Imagine buying hand-woven Sambalpuri silk, Ikat and Tussar saris on your smartphone or browsing through a variety of handmade home textile fabrics sitting at home without having to scout physical stores.
The founder and MD of Bengaluru-based start-up GoCoop.com puts it quite succinctly. “We are aiming to be the Amazon or Flipkart for handloom and handicrafts,” says Siva Devireddy, who founded GoCoop in 2012 to create a visible online marketing place for handwoven and handcrafted products.
Every quarter since they started, GoCoop’s online sales have doubled with a quarter million page views a month. Forty per cent of their sales are to countries such as the UK, the US, Canada, Australia, Europe and Singapore.
Devireddy, 38, plans to connect global buyers and sellers directly, providing individual recognition for weavers and artisans. GoCoop has been supporting 50,000 weavers and artisans through 200 cooperatives and sells 11,000 products. By significantly reducing the cost of marketing, they have been providing better prices for buyers and sellers. Recently, they inked MoUs with three major corporations under the Ministry of Social Justice Empowerment.
Devireddy is now on an expansion mode going from four states (Karnataka, Andhra Pradesh, Telangana and Odisha) to 10. To this end, he has been travelling four days in a week, from Himachal Pradesh to West Bengal, identifying the weaver clusters, their products, their marketing issues and developing a platform for them worldwide.
A mechanical engineer-cum-management graduate from the US, Devireddy worked with Accenture for eight years. But an encounter with weavers in Guntur made him quit his job to start GoCoop. “I stumbled upon a lane of weavers in Guntur in Andhra Pradesh where year after year, I saw them diminish in number. I saw how difficult is was for them to sell their products at the right price or even access the markets. After a bit of research, I found hundreds of cooperatives and self-help groups who were struggling to market their products,” says Devireddy.
“From here, started my journey to create access to markets and also to aggregate smaller groups into bigger ones to increase their production capacity. Thus was born my e-commerce platform,” he adds.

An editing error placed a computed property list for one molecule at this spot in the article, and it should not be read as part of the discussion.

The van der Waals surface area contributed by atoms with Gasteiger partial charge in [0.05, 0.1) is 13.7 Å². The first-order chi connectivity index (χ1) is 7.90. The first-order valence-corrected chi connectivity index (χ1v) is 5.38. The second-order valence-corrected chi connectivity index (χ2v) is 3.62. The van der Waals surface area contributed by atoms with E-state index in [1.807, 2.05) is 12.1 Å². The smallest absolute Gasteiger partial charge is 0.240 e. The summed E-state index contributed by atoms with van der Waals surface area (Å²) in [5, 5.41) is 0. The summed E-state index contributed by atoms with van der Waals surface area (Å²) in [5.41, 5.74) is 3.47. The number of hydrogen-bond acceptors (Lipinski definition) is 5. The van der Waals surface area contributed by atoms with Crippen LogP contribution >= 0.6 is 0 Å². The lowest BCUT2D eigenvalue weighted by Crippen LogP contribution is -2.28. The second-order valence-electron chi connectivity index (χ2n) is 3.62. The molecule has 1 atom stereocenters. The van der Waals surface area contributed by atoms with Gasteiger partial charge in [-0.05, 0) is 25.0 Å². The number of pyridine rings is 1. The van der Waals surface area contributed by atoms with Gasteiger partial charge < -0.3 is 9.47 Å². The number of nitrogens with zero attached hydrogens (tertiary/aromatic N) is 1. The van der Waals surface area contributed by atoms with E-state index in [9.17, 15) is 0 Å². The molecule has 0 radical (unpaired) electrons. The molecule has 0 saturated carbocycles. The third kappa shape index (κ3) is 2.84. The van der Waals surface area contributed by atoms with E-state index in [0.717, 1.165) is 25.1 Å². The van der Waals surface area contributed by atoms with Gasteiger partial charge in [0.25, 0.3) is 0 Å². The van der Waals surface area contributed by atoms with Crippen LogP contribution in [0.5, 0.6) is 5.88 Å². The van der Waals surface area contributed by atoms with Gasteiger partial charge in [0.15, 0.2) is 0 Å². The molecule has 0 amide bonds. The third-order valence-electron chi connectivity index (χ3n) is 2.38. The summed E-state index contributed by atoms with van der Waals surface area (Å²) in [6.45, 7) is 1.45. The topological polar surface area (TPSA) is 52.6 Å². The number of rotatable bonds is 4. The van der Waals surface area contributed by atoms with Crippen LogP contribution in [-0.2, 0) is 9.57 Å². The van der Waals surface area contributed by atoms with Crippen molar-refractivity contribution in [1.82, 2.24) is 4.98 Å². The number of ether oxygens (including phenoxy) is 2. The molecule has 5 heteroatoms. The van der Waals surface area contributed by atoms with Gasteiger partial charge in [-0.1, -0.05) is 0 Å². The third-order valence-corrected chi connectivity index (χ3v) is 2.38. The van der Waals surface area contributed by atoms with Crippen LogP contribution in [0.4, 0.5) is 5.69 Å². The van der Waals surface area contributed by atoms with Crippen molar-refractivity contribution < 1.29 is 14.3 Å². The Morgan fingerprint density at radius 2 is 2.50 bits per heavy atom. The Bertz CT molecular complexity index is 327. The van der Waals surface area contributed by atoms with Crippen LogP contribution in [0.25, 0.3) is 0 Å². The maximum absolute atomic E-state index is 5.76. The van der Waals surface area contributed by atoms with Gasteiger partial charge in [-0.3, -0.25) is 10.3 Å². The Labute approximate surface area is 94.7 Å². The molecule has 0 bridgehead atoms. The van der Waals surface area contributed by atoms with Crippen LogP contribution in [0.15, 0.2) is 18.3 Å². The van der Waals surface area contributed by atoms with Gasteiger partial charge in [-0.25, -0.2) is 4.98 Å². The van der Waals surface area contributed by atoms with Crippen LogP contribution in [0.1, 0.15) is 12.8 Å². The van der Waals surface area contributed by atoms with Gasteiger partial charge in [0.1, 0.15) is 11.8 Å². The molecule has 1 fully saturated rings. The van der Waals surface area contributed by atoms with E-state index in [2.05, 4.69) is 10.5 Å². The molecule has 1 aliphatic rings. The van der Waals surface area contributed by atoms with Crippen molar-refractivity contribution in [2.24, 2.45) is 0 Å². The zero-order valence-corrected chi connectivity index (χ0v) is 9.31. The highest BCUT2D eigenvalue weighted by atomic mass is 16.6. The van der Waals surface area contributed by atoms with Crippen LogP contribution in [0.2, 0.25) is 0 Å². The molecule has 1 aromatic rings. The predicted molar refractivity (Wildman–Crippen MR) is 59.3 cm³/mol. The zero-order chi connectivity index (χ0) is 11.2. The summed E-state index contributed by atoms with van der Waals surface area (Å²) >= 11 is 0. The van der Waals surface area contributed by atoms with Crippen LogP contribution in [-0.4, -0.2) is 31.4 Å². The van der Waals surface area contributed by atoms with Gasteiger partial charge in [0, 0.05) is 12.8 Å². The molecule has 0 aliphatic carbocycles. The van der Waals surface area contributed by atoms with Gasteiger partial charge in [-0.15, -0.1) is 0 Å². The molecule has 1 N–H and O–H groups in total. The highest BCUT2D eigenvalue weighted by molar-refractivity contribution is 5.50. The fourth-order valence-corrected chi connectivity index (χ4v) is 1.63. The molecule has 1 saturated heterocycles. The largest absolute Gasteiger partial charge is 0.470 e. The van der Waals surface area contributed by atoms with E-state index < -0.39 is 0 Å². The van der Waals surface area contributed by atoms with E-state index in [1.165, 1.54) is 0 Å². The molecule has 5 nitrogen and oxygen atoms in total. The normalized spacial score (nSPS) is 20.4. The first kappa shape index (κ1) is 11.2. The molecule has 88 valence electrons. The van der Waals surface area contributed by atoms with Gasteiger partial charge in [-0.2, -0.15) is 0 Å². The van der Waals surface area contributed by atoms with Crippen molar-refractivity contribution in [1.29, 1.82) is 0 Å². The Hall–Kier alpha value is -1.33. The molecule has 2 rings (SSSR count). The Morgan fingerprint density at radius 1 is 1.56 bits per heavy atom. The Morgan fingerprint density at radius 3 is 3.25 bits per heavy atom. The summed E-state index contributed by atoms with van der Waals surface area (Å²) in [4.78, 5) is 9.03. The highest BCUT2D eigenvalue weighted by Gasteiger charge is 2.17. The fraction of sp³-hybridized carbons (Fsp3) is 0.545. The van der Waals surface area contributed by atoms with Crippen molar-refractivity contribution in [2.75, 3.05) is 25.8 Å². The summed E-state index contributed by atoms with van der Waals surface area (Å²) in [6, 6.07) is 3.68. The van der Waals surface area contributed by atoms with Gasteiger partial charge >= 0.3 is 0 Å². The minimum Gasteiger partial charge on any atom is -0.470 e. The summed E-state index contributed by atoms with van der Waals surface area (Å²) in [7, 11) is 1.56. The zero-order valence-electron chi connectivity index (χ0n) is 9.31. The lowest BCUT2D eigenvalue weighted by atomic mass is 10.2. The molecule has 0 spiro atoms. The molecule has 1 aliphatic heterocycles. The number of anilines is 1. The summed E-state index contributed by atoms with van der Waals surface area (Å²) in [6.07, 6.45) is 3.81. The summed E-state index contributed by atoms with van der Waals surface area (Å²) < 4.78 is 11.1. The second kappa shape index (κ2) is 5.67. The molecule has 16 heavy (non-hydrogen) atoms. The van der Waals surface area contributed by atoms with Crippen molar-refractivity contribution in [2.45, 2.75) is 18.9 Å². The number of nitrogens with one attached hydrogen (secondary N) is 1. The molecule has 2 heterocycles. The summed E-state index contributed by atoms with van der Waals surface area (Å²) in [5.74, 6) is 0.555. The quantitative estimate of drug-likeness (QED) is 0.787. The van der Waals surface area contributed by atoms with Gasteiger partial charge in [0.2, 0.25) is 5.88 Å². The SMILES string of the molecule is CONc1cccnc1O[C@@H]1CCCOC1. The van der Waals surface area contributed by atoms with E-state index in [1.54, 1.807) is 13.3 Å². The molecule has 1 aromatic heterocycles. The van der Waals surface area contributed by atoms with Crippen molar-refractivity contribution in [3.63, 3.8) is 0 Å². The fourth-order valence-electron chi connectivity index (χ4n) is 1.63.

GoCoop offers a platform which includes a directory service, a micro-site service with trade inquiries, and an e-commerce service with both branded e-stores and a marketplace. Its development model is based on creating identity and awareness for artisans and handcrafted products by listing them online. It identifies clusters renowned for handloom and handicraft products, particularly in states where the government intervention is largely through NGOs. Once identified, it works with the departments concerned to train, offer operations support and market the products. An office is established in the state and products from the cluster showcased on the portal, providing an interface for the seller and buyer.
Devireddy says his biggest support has been his wife Sailaja, a chartered accountant. His two good friends, Jaganmohan Reddy and Srinivas Babu, also from Accenture, became his business partners. “I owe it to my partners as they entered an unknown area. I have invested `40 lakh from my savings. We got one round of seed funding from Unitus Seed Fund and Indian Angel Network. Now, we have set up office in Delhi with our own teams in Maharashtra and West Bengal,” says Devireddy.
In the next two years, GoCoop hopes to capture a sizable marketplace but with better pricing from global buyers. “There are no details about artisans when their product is sold. But on GoCoop, we give due recognition and visibility to these unsung heroes. We are planning to create a retail initiative so that we have a recognizable brand of our own,” Devireddy says.